Equine Sedation and Anaesthesia Flashcards Preview

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Flashcards in Equine Sedation and Anaesthesia Deck (137)
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1
Q

what should be done when preparing horses for sedation?

A
check passport
assess signalment and temperament
assess cardio and respiratory systems
establish duration of sedation required and anticipated pain level
consider facilities and handlers
2
Q

why must a horses passport be checked before sedation?

A

due to their food production status to ensure that there is a hold placed on them if they are given specific drugs

3
Q

do horses need to have food withheld before sedation?

A

no

4
Q

should horses have food withheld after sedation?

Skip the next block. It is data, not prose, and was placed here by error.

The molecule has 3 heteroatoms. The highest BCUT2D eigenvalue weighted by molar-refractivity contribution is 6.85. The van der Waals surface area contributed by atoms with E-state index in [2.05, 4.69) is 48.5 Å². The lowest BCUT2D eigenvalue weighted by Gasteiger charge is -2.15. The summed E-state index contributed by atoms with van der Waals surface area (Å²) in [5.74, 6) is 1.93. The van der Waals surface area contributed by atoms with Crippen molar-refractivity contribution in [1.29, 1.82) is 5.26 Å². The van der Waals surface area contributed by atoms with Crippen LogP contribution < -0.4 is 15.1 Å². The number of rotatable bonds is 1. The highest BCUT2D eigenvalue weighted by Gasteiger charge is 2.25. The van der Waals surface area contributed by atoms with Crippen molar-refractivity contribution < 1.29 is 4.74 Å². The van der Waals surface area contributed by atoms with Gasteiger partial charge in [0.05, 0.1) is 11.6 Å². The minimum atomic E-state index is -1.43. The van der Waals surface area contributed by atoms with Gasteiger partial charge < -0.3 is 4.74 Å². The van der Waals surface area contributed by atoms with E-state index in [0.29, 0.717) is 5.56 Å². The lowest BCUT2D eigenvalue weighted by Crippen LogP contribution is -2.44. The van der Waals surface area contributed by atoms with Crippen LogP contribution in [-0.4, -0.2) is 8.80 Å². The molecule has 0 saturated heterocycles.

A

restriction until they are adequately recovered

5
Q

why is a calm, quiet environment required when sedating horses?

A

to enable drugs to take effect properly and so that sedation works as expected

6
Q

with what type of sedation is a quiet environment key?

A

alpha - 2 agonists as they compete with adrenaline at receptors

7
Q

how should you approach sedation of horses?

A
calm, quiet environment
schedule enough time
be aware of safety issues
prepare all equipment
ensure it is a positive interaction
8
Q

why is it crucial that horses interaction with veterinary personnel is positive?

A

can easily become needle shy which poses a problem for any further veterinary treatment

9
Q

what is acepromazine a derivative of?

A

phenothiazine

10
Q

what level of sedation is offered by acepromazine?

A

mild

11
Q

what is acepromazine used for in horses?

A

only takes the edge off so used for mild procedures or premed for GA

12
Q

what is the speed of onset of acepromazine?

A

slow onset for IM and IV - 30 mins

13
Q

how long is the duration of action of acepromazine?

A

4-6 hours

14
Q